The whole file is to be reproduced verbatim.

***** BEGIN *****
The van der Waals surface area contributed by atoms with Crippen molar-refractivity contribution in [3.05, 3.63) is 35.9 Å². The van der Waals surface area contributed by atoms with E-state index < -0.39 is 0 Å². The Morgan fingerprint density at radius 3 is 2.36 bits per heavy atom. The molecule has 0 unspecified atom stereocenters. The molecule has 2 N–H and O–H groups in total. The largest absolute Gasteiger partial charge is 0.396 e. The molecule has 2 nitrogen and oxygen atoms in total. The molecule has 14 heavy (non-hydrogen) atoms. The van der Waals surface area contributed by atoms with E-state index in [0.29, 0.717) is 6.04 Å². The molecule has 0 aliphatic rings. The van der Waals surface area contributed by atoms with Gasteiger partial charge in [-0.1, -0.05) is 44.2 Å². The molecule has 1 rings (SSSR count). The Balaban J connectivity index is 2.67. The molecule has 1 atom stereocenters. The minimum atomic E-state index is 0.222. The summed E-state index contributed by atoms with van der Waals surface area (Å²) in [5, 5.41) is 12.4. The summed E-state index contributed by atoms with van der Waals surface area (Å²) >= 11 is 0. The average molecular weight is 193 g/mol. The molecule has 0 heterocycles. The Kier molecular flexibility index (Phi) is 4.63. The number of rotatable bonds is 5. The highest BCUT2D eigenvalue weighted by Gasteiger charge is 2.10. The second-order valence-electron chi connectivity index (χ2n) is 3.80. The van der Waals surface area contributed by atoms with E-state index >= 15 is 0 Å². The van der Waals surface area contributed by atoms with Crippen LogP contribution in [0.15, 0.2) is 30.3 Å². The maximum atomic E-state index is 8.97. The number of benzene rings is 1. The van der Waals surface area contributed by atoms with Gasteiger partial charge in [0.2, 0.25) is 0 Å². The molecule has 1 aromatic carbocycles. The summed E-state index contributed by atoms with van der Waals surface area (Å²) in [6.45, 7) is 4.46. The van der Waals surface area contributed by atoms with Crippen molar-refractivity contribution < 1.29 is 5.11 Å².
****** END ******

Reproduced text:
The van der Waals surface area contributed by atoms with Crippen molar-refractivity contribution in [3.05, 3.63) is 35.9 Å². The van der Waals surface area contributed by atoms with E-state index < -0.39 is 0 Å². The Morgan fingerprint density at radius 3 is 2.36 bits per heavy atom. The molecule has 0 unspecified atom stereocenters. The molecule has 2 N–H and O–H groups in total. The largest absolute Gasteiger partial charge is 0.396 e. The molecule has 2 nitrogen and oxygen atoms in total. The molecule has 14 heavy (non-hydrogen) atoms. The van der Waals surface area contributed by atoms with E-state index in [0.29, 0.717) is 6.04 Å². The molecule has 0 aliphatic rings. The van der Waals surface area contributed by atoms with Gasteiger partial charge in [-0.1, -0.05) is 44.2 Å². The molecule has 1 rings (SSSR count). The Balaban J connectivity index is 2.67. The molecule has 1 atom stereocenters. The minimum atomic E-state index is 0.222. The summed E-state index contributed by atoms with van der Waals surface area (Å²) in [5, 5.41) is 12.4. The summed E-state index contributed by atoms with van der Waals surface area (Å²) >= 11 is 0. The average molecular weight is 193 g/mol. The molecule has 0 heterocycles. The Kier molecular flexibility index (Phi) is 4.63. The number of rotatable bonds is 5. The highest BCUT2D eigenvalue weighted by Gasteiger charge is 2.10. The second-order valence-electron chi connectivity index (χ2n) is 3.80. The van der Waals surface area contributed by atoms with E-state index >= 15 is 0 Å². The van der Waals surface area contributed by atoms with Crippen LogP contribution in [0.15, 0.2) is 30.3 Å². The maximum atomic E-state index is 8.97. The number of benzene rings is 1. The van der Waals surface area contributed by atoms with Gasteiger partial charge in [0.2, 0.25) is 0 Å². The molecule has 1 aromatic carbocycles. The summed E-state index contributed by atoms with van der Waals surface area (Å²) in [6.45, 7) is 4.46. The van der Waals surface area contributed by atoms with Crippen molar-refractivity contribution < 1.29 is 5.11 Å².